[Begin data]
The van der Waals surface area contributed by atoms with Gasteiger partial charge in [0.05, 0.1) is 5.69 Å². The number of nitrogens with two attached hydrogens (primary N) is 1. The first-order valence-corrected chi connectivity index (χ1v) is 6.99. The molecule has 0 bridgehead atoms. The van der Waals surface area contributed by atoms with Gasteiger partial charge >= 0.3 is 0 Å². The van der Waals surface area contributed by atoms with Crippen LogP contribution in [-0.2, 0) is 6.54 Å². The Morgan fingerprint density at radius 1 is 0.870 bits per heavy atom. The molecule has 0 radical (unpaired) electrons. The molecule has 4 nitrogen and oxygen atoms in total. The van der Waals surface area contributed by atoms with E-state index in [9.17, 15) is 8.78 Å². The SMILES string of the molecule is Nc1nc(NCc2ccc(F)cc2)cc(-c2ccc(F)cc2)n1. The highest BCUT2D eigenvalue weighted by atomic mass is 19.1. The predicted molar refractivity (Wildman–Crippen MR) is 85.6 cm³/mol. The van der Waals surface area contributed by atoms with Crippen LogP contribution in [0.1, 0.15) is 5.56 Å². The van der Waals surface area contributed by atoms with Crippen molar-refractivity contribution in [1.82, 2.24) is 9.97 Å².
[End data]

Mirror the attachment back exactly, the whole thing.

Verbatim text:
The van der Waals surface area contributed by atoms with Gasteiger partial charge in [0.05, 0.1) is 5.69 Å². The number of nitrogens with two attached hydrogens (primary N) is 1. The first-order valence-corrected chi connectivity index (χ1v) is 6.99. The molecule has 0 bridgehead atoms. The van der Waals surface area contributed by atoms with Gasteiger partial charge >= 0.3 is 0 Å². The van der Waals surface area contributed by atoms with Crippen LogP contribution in [-0.2, 0) is 6.54 Å². The Morgan fingerprint density at radius 1 is 0.870 bits per heavy atom. The molecule has 0 radical (unpaired) electrons. The molecule has 4 nitrogen and oxygen atoms in total. The van der Waals surface area contributed by atoms with E-state index in [9.17, 15) is 8.78 Å². The SMILES string of the molecule is Nc1nc(NCc2ccc(F)cc2)cc(-c2ccc(F)cc2)n1. The highest BCUT2D eigenvalue weighted by atomic mass is 19.1. The predicted molar refractivity (Wildman–Crippen MR) is 85.6 cm³/mol. The van der Waals surface area contributed by atoms with Crippen LogP contribution in [0.1, 0.15) is 5.56 Å². The van der Waals surface area contributed by atoms with Crippen molar-refractivity contribution in [1.82, 2.24) is 9.97 Å².